That’s saying something because the screenplay – also by Lindsay-Abaire -- deals with a subject that easily could have devolved into hand-wringing melodrama: a New York couple attempts to cope with the death of their 4-year-old son.
We meet Howie and Becca – played by Aaron Eckhart and Nicole Kidman -- eight months after their son Danny’s death. I won’t say what happened to Danny because Mitchell plays the movie’s emotional cards slowly and wisely, which should come as a relief to anyone who fears that Rabbit Hole will deliver an emotional clobbering.
Tension arises from the different ways in which Howie and Becca attempt to deal with their son's death. Howie watches a cherished video of his son on his smart phone. It helps him remember happier times. Howie’s untroubled by physical reminders of his son’s existence – drawings pasted to the refrigerator, for example. He seems to treasure them.
Becca, on the other hand, hardly can abide the residual paraphernalia of her son’s lost life. She’s carrying the departed Danny in her head, and it’s all she can do to move on.
Of course, both Howie and Becca attempt to maintain a normal facade in the face of unspeakable tragedy. They put up a brave middle-class front. Their house is neat. Howie seems to be functioning well enough at work. He’s liable to return home in the evening and find Becca puttering over dinner.
Kidman, nearly unrecognizable in the movie’s early scenes, steers clear of any suggestion of glamour, but her portrayal of the sometimes icy Becca not only holds her character’s emotions in check, but also keeps us at bay, and, I think, limits Rabbit Hole’s ability to crack open our hearts. It’s almost as if Mitchell and Lindsay-Abaire have studied the mathematics of grief and allowed their calculations to inform the movie’s structure and all of its various subplots.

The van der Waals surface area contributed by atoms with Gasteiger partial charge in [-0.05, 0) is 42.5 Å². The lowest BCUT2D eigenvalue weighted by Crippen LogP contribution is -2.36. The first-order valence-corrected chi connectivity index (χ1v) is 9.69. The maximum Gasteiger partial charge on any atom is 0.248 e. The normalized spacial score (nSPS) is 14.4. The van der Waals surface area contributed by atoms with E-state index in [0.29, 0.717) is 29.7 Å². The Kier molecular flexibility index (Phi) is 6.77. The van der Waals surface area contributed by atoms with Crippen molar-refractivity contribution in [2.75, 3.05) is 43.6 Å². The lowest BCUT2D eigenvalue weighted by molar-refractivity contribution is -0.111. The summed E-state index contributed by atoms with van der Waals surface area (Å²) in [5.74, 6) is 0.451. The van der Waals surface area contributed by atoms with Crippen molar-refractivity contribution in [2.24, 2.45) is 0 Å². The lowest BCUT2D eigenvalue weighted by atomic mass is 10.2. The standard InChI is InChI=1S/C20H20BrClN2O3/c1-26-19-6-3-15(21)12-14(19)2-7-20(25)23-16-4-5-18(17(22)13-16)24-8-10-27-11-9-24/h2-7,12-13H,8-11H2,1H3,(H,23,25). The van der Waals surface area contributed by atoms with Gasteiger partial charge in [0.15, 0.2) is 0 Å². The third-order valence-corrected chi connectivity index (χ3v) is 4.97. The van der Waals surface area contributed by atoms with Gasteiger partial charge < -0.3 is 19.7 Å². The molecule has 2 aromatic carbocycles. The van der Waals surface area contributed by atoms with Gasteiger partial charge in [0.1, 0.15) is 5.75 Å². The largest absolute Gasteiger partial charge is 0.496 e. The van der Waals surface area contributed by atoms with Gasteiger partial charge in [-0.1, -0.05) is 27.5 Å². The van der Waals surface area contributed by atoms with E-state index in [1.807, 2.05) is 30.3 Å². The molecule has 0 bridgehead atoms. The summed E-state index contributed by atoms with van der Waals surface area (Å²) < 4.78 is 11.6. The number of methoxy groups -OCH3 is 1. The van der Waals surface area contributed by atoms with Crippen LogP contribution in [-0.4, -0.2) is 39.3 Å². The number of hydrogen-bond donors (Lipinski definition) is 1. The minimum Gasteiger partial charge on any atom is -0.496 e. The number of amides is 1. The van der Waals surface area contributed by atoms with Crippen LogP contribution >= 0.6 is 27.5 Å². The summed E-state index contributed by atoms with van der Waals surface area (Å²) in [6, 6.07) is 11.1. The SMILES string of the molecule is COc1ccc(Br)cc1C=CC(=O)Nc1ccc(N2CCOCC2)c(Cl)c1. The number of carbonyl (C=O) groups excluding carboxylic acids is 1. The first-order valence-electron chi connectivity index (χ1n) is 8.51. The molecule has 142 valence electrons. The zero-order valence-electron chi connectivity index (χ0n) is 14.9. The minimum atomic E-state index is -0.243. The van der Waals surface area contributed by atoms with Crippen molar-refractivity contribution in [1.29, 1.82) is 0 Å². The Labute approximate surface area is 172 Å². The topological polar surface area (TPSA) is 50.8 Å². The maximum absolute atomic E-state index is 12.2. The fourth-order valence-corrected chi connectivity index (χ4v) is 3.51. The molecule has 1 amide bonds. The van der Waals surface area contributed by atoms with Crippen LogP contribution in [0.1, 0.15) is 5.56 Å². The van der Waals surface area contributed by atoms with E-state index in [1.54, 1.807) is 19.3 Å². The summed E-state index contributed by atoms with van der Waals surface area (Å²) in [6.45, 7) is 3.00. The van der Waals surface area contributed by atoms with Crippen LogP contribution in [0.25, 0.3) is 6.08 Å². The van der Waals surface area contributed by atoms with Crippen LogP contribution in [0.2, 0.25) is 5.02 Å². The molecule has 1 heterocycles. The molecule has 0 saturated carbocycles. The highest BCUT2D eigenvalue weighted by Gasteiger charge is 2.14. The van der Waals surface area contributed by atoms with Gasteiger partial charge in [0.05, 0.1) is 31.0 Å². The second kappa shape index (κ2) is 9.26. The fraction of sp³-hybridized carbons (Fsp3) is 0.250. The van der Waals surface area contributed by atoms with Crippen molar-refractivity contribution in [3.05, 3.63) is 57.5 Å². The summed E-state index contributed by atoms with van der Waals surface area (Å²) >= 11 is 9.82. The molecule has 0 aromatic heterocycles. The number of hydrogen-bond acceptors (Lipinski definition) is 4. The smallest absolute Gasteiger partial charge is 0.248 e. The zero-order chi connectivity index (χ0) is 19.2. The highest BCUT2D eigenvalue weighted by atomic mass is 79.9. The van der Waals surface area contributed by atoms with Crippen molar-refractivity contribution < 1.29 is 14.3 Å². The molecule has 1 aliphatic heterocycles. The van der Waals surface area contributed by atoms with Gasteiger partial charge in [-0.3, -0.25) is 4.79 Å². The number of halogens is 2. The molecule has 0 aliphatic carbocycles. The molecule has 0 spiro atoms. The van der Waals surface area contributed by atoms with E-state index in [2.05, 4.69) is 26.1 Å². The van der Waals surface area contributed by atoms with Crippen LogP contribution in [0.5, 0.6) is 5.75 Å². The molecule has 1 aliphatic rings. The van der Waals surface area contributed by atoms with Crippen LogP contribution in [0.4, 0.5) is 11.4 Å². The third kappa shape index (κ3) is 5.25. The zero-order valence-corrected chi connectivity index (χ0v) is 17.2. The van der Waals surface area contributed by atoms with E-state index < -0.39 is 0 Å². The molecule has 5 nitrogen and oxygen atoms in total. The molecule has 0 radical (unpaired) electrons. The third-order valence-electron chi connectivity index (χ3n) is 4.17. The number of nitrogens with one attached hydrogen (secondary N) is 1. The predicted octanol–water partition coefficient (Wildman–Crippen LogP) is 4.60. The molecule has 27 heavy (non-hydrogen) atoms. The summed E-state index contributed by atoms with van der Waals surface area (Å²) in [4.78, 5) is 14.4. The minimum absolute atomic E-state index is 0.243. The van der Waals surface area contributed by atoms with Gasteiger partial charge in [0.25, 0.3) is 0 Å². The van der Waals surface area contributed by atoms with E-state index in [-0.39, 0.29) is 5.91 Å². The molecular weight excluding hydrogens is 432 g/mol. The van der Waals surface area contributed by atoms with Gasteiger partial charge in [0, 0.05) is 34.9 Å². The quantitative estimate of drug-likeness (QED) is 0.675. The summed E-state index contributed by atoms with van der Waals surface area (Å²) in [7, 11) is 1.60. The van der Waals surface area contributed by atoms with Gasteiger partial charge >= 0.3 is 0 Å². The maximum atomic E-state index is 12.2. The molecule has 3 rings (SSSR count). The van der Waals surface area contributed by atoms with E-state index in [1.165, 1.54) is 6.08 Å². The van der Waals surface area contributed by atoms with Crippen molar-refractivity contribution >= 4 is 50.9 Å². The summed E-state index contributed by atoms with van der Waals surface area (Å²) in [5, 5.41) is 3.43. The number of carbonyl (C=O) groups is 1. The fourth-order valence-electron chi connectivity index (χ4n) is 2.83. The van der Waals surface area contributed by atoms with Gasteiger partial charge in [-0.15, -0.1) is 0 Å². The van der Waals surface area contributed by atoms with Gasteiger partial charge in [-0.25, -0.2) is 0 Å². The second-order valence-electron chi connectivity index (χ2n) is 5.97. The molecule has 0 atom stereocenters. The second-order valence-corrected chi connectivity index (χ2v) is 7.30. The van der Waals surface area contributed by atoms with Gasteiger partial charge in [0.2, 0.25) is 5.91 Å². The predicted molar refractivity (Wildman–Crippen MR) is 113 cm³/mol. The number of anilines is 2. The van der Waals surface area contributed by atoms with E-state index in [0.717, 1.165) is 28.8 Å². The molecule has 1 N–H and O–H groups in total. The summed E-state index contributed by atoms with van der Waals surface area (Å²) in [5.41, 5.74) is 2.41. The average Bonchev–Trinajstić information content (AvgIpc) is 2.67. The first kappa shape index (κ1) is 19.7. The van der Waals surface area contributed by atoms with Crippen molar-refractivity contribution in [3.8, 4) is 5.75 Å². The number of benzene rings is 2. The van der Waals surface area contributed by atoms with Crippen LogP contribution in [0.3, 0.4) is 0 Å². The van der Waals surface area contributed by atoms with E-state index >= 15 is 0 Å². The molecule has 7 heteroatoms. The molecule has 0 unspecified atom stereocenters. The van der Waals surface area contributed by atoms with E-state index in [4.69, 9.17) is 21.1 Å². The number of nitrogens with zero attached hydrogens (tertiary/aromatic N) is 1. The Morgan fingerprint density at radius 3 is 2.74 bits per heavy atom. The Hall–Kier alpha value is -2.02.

Becca’s younger sister (Tammy Blanchard) is involved in a relationship and recently has become pregnant. Both Becca and Howie attend a support group where Howie meets Gaby (Sandra Oh), a woman whose grieving style may be closer to his than Becca’s. Becca’s mother (Dianne Wiest) takes comfort in religion. She also has dealt with the death of a child, an adult son who succumbed to drugs.
In what may be the movie’s best scene, Wiest and Kidman talk about the way grief never ends, but morphs into something easily recalled and somehow bearable: The awful weight of it lessens with the passage of time.
The relationship between Becca and a high school student (no, it’s not at all kinky or sexual) begins in mystery, but eventually assumes an unsatisfying air of contrivance.
Rabbit Hole certainly has its moments. We’re watching a couple of decent people who must learn how to continue living in the face of the unthinkable, but I couldn’t entirely shake the feeling that I was witness to a very good rehearsal of material that had yet to spring fully to life and which generally left me on the outside looking in.
Put another way: I don’t believe that Mitchell has found a way to bring Rabbit Hole from the stage to the screen with all its power intact.